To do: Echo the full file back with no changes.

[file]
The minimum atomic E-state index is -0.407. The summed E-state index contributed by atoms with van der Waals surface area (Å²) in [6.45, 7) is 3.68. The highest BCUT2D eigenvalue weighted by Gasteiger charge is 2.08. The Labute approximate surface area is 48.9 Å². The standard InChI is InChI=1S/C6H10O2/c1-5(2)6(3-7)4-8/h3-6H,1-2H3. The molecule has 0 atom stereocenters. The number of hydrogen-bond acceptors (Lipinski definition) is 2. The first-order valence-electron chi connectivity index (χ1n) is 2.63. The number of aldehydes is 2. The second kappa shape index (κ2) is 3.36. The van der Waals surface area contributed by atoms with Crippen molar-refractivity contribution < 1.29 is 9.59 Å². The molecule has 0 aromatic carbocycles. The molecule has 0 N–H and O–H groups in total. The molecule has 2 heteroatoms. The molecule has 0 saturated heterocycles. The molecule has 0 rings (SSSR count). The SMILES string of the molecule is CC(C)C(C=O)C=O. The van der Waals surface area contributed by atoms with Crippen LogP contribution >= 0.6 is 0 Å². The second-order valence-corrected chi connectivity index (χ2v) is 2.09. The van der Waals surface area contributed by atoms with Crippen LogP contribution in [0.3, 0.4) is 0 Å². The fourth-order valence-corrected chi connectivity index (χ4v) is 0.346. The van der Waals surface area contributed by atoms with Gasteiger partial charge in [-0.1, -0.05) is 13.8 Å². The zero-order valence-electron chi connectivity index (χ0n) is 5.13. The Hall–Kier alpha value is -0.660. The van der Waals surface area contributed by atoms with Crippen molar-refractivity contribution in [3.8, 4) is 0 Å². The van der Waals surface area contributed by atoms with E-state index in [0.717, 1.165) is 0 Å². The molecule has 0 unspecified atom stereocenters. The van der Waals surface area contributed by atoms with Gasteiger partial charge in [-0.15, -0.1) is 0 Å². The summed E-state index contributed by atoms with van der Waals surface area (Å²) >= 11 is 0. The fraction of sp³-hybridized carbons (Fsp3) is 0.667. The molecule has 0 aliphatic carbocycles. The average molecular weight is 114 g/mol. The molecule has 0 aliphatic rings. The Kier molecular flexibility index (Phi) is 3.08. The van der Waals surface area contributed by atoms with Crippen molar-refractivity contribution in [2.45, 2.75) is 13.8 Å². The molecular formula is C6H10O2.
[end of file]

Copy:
The minimum atomic E-state index is -0.407. The summed E-state index contributed by atoms with van der Waals surface area (Å²) in [6.45, 7) is 3.68. The highest BCUT2D eigenvalue weighted by Gasteiger charge is 2.08. The Labute approximate surface area is 48.9 Å². The standard InChI is InChI=1S/C6H10O2/c1-5(2)6(3-7)4-8/h3-6H,1-2H3. The molecule has 0 atom stereocenters. The number of hydrogen-bond acceptors (Lipinski definition) is 2. The first-order valence-electron chi connectivity index (χ1n) is 2.63. The number of aldehydes is 2. The second kappa shape index (κ2) is 3.36. The van der Waals surface area contributed by atoms with Crippen molar-refractivity contribution < 1.29 is 9.59 Å². The molecule has 0 aromatic carbocycles. The molecule has 0 N–H and O–H groups in total. The molecule has 2 heteroatoms. The molecule has 0 saturated heterocycles. The molecule has 0 rings (SSSR count). The SMILES string of the molecule is CC(C)C(C=O)C=O. The van der Waals surface area contributed by atoms with Crippen LogP contribution >= 0.6 is 0 Å². The second-order valence-corrected chi connectivity index (χ2v) is 2.09. The van der Waals surface area contributed by atoms with Crippen LogP contribution in [0.3, 0.4) is 0 Å². The fourth-order valence-corrected chi connectivity index (χ4v) is 0.346. The van der Waals surface area contributed by atoms with Gasteiger partial charge in [-0.1, -0.05) is 13.8 Å². The zero-order valence-electron chi connectivity index (χ0n) is 5.13. The Hall–Kier alpha value is -0.660. The van der Waals surface area contributed by atoms with Crippen molar-refractivity contribution in [3.8, 4) is 0 Å². The van der Waals surface area contributed by atoms with E-state index in [0.717, 1.165) is 0 Å². The molecule has 0 unspecified atom stereocenters. The van der Waals surface area contributed by atoms with Gasteiger partial charge in [-0.15, -0.1) is 0 Å². The summed E-state index contributed by atoms with van der Waals surface area (Å²) >= 11 is 0. The fraction of sp³-hybridized carbons (Fsp3) is 0.667. The molecule has 0 aliphatic carbocycles. The average molecular weight is 114 g/mol. The molecule has 0 aliphatic rings. The Kier molecular flexibility index (Phi) is 3.08. The van der Waals surface area contributed by atoms with Crippen molar-refractivity contribution in [2.45, 2.75) is 13.8 Å². The molecular formula is C6H10O2.